Speaking at a conference on September 29, Nguyen Dinh Chien, deputy director of Yen Bai Department of Industry and Trade said, "Yen Bai is home to the country's largest cinnamon area, with 86,000 hectares and an output of 30,000 tonnes per year. However, the province only exports $50-60 million of cinnamon annually."
He asked Vietnamese Trade Offices abroad to introduce Yen Bai's cinnamon to importers around the world and entice investors to develop the local cinnamon processing industry.
Bui Trung Thuong, trade counsellor at the Vietnam Trade Office in India said, "Vietnamese cinnamon is popular in India due to its high essential oil content and unique flavour. With a population of about 1.3 billion people, India is the world's leading consumer of cinnamon and star anise."
"Thanks to preferential tariffs under the ASEAN-India Trade in Services Agreement, Vietnam is the largest supplier of cinnamon products to the Indian market. In the most recent fiscal year, Vietnam exported 32,650 tonnes, accounting for 85 per cent of India's cinnamon imports," Thuong added.
Do Ngoc Hung, commercial and trade counsellor at the Vietnam Trade Office in the United States added, "Cinnamon and star anise are both popular in the US market. They are widely used in the pharmaceutical and cosmetics industries, and are sometimes added to drinks like tea and coffee."
"There is great potential for Vietnam to export cinnamon and star anise to the US market thanks to its high quality," Hung continued.
In 2022, the export turnover of cinnamon from Vietnam to the US stood at about $50 million, accounting for 35 per cent of the US's total imports.
"Cinnamon exports need Food and Drug Administration certification to enter the US, so it is crucial that production processes and product quality are constantly improved. Vietnamese cinnamon and star anise then need to be promoted at trade fairs to help increase their penetration into the US market," said Hung.
Pakistan is another potential market for Vietnamese cinnamon. According to Nguyen Thi Diep Ha, head of the Vietnam Trade Office in Pakistan, the country has a lot of demand for cinnamon and other medicinal herbs. Pakistan imported 7,000 tonnes of cinnamon last year, of which Vietnamese exports accounted for more than 4 per cent.
She said, "Pakistan imports cinnamon mainly as a spice, so it prefers thin-skinned variants with low essential oil content. The nation requires plant quarantine and Halal certificates for imported cinnamon. Processed products must also possess a food hygiene and safety certificate."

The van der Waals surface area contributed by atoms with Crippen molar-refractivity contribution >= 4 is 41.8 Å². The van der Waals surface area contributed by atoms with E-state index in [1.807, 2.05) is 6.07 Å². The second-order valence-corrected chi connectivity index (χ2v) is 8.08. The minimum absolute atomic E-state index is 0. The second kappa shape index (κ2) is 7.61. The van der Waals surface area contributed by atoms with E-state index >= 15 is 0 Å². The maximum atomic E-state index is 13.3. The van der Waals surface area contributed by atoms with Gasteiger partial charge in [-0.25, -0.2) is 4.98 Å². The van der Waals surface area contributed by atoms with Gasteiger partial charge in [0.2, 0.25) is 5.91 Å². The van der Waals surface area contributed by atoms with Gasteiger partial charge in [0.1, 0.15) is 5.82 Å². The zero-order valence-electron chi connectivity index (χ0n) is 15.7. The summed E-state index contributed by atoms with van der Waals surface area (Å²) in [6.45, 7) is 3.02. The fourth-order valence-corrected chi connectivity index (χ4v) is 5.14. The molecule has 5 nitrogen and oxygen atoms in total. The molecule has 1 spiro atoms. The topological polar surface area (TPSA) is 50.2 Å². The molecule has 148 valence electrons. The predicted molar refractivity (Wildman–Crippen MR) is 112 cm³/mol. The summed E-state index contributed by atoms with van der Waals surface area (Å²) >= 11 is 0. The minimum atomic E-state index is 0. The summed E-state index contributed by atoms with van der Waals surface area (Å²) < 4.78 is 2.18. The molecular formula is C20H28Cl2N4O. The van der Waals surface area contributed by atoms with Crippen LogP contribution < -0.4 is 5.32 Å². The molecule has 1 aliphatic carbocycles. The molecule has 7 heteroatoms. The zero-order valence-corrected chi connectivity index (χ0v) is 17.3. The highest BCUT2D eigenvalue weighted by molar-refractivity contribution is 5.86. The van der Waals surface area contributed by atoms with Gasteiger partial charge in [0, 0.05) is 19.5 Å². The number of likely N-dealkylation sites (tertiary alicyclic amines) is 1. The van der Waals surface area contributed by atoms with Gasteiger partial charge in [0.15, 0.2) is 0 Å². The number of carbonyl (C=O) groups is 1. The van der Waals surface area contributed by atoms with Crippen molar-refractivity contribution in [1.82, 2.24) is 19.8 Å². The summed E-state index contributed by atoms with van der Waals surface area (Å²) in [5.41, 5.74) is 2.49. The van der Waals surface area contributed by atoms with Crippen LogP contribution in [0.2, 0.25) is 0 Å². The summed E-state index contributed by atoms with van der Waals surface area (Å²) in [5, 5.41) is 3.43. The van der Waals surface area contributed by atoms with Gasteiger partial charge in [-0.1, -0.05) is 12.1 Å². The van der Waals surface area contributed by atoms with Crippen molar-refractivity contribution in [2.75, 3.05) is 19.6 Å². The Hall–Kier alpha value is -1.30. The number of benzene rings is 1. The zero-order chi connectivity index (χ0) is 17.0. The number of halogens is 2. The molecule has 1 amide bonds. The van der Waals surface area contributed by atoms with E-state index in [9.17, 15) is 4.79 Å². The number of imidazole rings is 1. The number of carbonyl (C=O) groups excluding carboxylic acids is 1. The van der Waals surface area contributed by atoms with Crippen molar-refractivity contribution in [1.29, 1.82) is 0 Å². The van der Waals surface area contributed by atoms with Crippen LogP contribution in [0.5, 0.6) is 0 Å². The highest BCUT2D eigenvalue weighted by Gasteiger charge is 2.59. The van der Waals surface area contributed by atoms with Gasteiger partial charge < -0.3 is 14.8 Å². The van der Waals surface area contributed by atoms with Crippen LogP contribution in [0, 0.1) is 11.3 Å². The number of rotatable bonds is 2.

"Along with cinnamon, Vietnamese star anise and cardamom account for 1 per cent and 5.8 per cent of the market share in Pakistan respectively," she added.
"Again, these are mainly imported as spices, so it prefers low-cost, low-essential oil varieties and requires similar certifications to cinnamon products. Therefore, localities need to develop growing areas to maintain a stable supply."
Nguyen The Thinh, director of the Department of Traditional Medicine and Pharmacy Administration said, "Vietnam is home to a diverse range of medicinal herbs, with many precious and rare types. However, it has a low export turnover due to the lack of a master plan. With its spontaneous development, Vietnam has failed to identify the viable markets for medicinal plants."
He added, "The export options for cinnamon, star anise, and other medicinal plants have been increasingly expanded due to changes in consumer awareness. In addition, there has been strong development of the global pharmaceutical, functional food, food processing, and cosmetics industries, which creates additional demand for such products."
On the global map of herbs, Vietnam is assessed as possessing a diverse and abundant supply of medicinal species, and it boasts great potential for developing this field into an economic success story.
Cinnamon cultivation in Vietnam covers about 150,000ha, accounting for 17 per cent of the global area. The nation is the third-largest producer and exporter of cinnamon in the world in terms of output, after Indonesia and China. Meanwhile, very few countries can supply star anise – the plant is widely grown in Vietnam and China.
The MoIT is working closely with the Ministry of Health to create links between Vietnamese medicinal farming and processing businesses. It has asked Vietnamese Trade Offices to monitor, support, and provide information on the market needs, regulations, and requirements for cinnamon, star anise, and medicinal plants, helping to promote products and develop the export potential around the world.
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